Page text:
One of the delights of silents was Charlie Chaplin’s shenanigans—and one of the afflictions was his clinging to a Victorian sentimentality and religiosity. For example, take the plot of The Kid (Chaplin’s first feature-length film):
“The Woman,” an unwed mother (Edna Purviance) abandons her baby in the back seat of a luxury car—which two thieves then steal, leaving the foundling on a garbage heap. The little tramp (Chaplin) picks it up and, despite valiant efforts to correct his mistake and get rid of it, he ends up assuming responsibility for of the foundling. Five years later, they have a happy household, each cooking for and taking care of the other, making a living by the kid’s (Jackie Coogan’s) breaking windows and Charlie’s repairing them.
The mother, meanwhile, has become an opera star, who mourns her lost child by acts of charity to poor children, among them Charlie’s. One day, the kid (and Charlie) win their fight against two neighborhood bullies, but the kid falls ill. Charlie calls in a doctor (Jules Hanft), the doctor reports the child an orphan, and the county authorities try to carry him off to the orphanage. Charlie fights them off, and he and the kid escape to a flophouse. Meanwhile, the doctor shows the star the note left with the foundling. She recognizes it and advertises for her child. The flophouse owner (Henry Bergman) turns the kid in for the reward, and mother and child are united at the police station.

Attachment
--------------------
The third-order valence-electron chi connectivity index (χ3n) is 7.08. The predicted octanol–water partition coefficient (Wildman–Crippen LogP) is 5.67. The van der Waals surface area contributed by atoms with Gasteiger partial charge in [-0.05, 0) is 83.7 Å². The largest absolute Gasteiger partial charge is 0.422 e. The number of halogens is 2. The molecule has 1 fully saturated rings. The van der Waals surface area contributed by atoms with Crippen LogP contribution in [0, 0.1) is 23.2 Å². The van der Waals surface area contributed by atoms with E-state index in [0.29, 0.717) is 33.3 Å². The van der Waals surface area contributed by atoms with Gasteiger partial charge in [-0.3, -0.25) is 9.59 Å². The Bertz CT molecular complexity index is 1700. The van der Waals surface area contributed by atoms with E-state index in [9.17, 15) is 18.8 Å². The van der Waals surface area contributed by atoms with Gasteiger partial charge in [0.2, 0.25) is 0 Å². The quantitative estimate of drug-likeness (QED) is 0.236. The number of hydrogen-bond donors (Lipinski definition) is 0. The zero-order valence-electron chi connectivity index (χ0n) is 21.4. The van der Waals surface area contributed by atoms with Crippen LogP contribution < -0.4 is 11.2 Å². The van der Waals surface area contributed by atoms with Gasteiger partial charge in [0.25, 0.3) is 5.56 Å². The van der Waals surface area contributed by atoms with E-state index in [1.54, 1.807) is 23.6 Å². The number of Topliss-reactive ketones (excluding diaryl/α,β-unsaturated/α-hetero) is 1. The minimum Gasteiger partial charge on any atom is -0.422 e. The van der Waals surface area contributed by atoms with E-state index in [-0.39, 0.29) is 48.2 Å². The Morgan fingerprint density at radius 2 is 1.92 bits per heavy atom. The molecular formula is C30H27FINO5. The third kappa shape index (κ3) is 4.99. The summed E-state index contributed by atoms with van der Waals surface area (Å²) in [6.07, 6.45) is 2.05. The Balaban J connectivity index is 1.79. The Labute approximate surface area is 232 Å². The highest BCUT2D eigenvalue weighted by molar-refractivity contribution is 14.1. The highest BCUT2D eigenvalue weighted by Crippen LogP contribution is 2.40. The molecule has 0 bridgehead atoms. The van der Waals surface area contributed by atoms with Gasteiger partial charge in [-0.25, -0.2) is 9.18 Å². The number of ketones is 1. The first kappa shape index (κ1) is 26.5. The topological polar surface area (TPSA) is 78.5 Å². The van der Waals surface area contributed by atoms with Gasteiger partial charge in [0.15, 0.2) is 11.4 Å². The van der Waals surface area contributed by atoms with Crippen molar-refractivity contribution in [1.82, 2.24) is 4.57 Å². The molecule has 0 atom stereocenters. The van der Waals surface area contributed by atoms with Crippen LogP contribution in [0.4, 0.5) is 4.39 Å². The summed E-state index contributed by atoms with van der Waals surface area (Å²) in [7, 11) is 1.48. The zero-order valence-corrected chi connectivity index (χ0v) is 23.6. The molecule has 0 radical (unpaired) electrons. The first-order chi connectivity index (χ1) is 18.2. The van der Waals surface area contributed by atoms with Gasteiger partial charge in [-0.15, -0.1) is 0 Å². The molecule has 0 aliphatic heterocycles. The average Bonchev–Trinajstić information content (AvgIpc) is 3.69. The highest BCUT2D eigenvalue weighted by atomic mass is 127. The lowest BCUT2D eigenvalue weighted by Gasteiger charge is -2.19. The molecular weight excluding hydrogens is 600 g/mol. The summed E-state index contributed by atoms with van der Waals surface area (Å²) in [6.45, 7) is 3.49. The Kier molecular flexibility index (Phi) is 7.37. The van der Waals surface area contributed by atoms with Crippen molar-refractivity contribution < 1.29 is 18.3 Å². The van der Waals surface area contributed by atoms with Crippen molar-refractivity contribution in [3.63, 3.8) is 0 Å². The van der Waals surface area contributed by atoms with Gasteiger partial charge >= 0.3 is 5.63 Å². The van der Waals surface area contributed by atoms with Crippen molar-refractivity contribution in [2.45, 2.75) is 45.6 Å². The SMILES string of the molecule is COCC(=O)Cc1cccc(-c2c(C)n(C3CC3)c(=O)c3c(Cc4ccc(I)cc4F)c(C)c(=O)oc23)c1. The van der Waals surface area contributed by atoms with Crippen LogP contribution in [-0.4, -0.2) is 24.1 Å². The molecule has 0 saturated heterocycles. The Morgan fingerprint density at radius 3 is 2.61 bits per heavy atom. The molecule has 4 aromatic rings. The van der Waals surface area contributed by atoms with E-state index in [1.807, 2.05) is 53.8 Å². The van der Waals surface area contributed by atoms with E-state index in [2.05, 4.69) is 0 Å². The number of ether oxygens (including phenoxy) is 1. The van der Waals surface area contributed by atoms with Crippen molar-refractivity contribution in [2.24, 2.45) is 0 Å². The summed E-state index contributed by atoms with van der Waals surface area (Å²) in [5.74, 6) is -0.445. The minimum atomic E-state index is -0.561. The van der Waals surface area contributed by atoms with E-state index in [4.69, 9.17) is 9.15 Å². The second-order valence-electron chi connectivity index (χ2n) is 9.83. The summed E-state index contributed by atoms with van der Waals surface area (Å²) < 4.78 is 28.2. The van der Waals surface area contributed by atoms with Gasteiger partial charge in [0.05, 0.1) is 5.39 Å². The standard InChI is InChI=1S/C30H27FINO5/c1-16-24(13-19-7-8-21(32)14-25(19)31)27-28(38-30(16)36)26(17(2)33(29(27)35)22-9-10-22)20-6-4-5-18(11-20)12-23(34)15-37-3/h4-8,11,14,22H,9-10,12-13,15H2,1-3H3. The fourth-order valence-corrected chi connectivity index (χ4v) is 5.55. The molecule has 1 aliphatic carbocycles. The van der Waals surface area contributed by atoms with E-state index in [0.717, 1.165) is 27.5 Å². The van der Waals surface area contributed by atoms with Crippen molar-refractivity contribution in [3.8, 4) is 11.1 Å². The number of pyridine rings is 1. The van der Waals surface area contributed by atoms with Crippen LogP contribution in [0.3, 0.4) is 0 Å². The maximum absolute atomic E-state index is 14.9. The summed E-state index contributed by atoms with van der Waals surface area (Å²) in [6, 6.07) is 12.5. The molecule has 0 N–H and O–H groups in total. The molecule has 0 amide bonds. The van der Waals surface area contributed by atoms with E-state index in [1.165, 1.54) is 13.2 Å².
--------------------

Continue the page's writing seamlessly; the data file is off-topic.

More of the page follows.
The tramp, deserted, falls asleep on his doorstep and dreams of an urban Paradise where all the characters of the movie have wings, angelic robes, and total benevolence. Devils get in, however, and prompt a girl (Lila Grey) to “vamp” him. (Sex causes trouble, even in paradise.) The previously benign boyfriend gets jealous. They fight, a cop tries to arrest Charlie and when he flies away shoots him down. The tramp awakes, and the cop drags him away—to the star and the kid who welcome him with delight.
It’s possible to read a film with so incredible and paradisal an ending as something of a Christian allegory. We are, after all, presented with a miraculously adorable child, born of, if not a virgin mother, at least a mysteriously absent father. We see “The Man” (Carl Miller) in one scene, an artist responding to the criticism of an older artist (one of the many authority-figures in this film). He accidentally drops the photograph of the woman he had loved in the fire and indifferently lets it burn. A creator of pictures and babies—and a destroyer, you could read him as a figure for an indifferent god.
Chaplin gives us a much more explicit Christian reference in a pure montage cut (in the manner of Eisenstein or Griffith) from the mother struggling along with her baby to a statue of Christ carrying his cross up a hill. Then we get the two thieves who take the car with the kid in it. Later the mother becomes the very spirit of Christian charity, giving to the poor and quoting the Bible to Charlie and the bully. Typically, Chaplin sentimentally overstates the religious theme.